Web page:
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Published: August 1, 2011 at 04:55 PM GMT
Last Updated: August 2, 2011 at 04:55 PM GMT
This is the time at the twice-yearly Television Critics Association tours when I begin to wonder if the media will ever catch up with the consumers they serve. That is to say, there comes a moment at every TCA gathering when the cable and PBS portions come to an end and the broadcast portion begins, or vice versa, and at that moment the tours dramatically change. Dozens of additional critics and reporters, especially those from major media outlets, ignore the cable and PBS days of each tour but descend in droves for the broadcast sessions. (Conversely, if broadcast opens the tour, these same people flee once it ends and the PBS and cable days begin.) This despite the fact that many of the new cable and PBS shows previewed here are superior to many broadcast programs and will prove more popular in the long run.
Interest in PBS programming is what it is, depending on each individual outlet that covers television. Many print and online publications choose to ignore it, even though it features a wealth of entertaining and educational fare that millions of people appreciate. I would argue that Elmo of Sesame Street has enjoyed a larger fan base over the years than many humans working in television today; for that reason alone, the broadcast elitists in the press would have been well-advised to attend yesterday's PBS panel for the upcoming documentary Being Elmo: A Puppeteer's Journey, about Kevin Clash, the man who has brought Elmo to life over three decades.
PBS over the weekend also offered excellent sessions for an American Masters documentary about the band Pearl Jam titled Pearl Jam Twenty, featuring director and producer (and Academy Award-winner) Cameron Crowe; the mind-bending NOVA mini-series The Fabric of the Cosmos, with physicist, author and memorable Big Bang Theory guest star Brian Greene (The Elegant Universe); the second season of PBS' tantalizing breakout hit Downton Abbey, and Prohibition, the latest miniseries from America's best known documentary filmmakers, Ken Burns and Lynn Novick. (Interestingly, there was such fervent anticipation among the critics last week about actors from Downton Abbey appearing here on Sunday that a casual observer might have mistakenly assumed PBS was bringing in the cast of Glee or readying a reunion of the Lost cast.)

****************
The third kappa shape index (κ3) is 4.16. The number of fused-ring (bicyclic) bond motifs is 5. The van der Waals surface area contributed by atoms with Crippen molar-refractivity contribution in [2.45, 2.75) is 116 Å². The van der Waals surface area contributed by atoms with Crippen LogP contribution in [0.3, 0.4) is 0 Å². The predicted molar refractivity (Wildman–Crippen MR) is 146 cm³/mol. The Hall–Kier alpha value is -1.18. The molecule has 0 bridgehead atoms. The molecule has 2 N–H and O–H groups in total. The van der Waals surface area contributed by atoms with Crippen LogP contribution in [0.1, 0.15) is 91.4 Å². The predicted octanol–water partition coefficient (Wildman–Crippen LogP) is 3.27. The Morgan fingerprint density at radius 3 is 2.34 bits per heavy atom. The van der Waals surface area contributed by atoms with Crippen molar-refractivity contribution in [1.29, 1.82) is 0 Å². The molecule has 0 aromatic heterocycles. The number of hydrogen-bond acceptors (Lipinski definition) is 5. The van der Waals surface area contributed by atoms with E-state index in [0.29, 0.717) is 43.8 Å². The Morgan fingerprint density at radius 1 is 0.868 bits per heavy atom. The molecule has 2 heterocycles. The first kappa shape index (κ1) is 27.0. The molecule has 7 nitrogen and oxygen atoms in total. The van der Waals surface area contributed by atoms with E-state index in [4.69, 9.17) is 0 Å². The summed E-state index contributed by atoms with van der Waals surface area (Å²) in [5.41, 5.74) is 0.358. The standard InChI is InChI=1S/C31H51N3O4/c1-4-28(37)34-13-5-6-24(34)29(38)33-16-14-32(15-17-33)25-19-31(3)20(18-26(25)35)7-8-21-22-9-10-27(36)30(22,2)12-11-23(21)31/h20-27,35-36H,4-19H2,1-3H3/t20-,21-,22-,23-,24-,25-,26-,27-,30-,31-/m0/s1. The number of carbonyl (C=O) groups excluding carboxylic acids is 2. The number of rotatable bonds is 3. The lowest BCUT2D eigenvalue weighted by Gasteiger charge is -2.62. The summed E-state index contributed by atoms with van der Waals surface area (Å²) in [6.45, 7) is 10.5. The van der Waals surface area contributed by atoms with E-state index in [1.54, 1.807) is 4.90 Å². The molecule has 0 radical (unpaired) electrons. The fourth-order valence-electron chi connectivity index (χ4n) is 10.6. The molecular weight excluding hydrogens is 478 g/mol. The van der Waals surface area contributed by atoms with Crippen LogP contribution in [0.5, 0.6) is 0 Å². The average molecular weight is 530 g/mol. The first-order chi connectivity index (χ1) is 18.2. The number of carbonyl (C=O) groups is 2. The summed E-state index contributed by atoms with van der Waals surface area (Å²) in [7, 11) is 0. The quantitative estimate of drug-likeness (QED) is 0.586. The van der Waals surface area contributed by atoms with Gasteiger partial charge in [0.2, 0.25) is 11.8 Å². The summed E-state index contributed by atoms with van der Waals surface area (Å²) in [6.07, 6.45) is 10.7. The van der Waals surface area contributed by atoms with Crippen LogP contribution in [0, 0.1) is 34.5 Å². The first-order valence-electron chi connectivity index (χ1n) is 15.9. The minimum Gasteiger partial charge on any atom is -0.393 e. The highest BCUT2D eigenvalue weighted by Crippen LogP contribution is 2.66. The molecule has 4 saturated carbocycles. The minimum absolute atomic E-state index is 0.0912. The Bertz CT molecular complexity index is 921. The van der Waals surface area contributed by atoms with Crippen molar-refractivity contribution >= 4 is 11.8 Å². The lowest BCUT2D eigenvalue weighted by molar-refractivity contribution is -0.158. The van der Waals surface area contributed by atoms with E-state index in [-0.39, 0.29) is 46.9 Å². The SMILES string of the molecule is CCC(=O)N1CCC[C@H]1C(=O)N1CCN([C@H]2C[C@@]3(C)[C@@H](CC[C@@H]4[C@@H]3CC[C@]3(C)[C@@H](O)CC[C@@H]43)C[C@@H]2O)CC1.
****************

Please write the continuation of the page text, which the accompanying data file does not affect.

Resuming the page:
Other PBS panelists included Smokey Robinson and Human Nature (for Smokey Robinson Presents: Human Nature The Ultimate Celebration), House star Hugh Laurie (for the Great Performances production Hugh Laurie: Let Them Talk – A Celebration of New Orleans Blues), and Mira Sorvino and Mariel Hemingway for the American Masters production Seriously Funny – The Comic Art of Woody Allen. Taken together, this is a lineup of programs that will likely prove far more interesting to many more people than most of the new sitcoms and dramas that the broadcast networks are going to present this week.
The same is true of the dozens of upcoming cable series and specials that were previewed here last week. The cable standouts included the timely Hallmark Channel movie William & Catherine: A Royal Romance; the History documentary miniseries Vietnam in HD; the Lifetime movie Five, a collection of five inter-connected short films that deal with breast cancer directed by Jennifer Aniston, Alicia Keys, Demi Moore, Patty Jenkins and Penelope Spheeris (the latter the only one of the five who appeared at TCA to promote her work); National Geographic Channel's Rocket City Rednecks and Mad Scientists, both featuring colorful amateur inventors; the Discovery Channel event series Curiosity, which explores a number of questions about the existence of man, the Earth and the universe; Saved, an Animal Planet series about animals that have given troubled people a new lease on life; The Hub's Majors & Minors, a music competition series featuring young performers who are carefully mentored and never voted off the show; Starz' Boss, about a ruthless Chicago mayor played by Kelsey Grammer; Starz' eagerly anticipated Spartacus: Vengeance, the latest chapter in the network's ultra-violent, sexually supercharged sword and sandal drama; and the return of MTV's animated Beavis and Butt-head, which had many critics more excited than much of the new broadcast or cable programs coming in the months ahead.
Perhaps the most memorable session of the tour so far featured an appearance by the legendary Jerry Lewis, on hand to talk about his career as it is recalled in the upcoming Encore documentary The Method to the Madness of Jerry Lewis. Sharp, spry and uninhibited at 85, Lewis let fly on a number of subjects, including the state of the entertainment industry in general and television in particular.
"We don't have the soul in our industry that we had when I was working," Lewis exclaimed. "The soul has been desperately deteriorated, only because you got a guy that's running a network whose aunt died and left him some stock. He's now an executive in charge of entertainment. Do I sound pessimistic?
"I love my industry," Lewis went on, building steam. "I love what it does. I don't allow people in my family to use the term 'TV.' That's stupid. It's 'television.' It's a miracle. It's entitled to that respect, and that's the way I am about it.
"When I watch it, I want it to grab me," he said. "I want it to be like … [when] we ran home to see [Milton] Berle on a Tuesday night. Nobody wants to run home now and see anything. They run home and hope there's something. And we got to fix that!"
More attention in the print and online press directed to some of the shows mentioned in this column might help bring about the fix Lewis was calling for.
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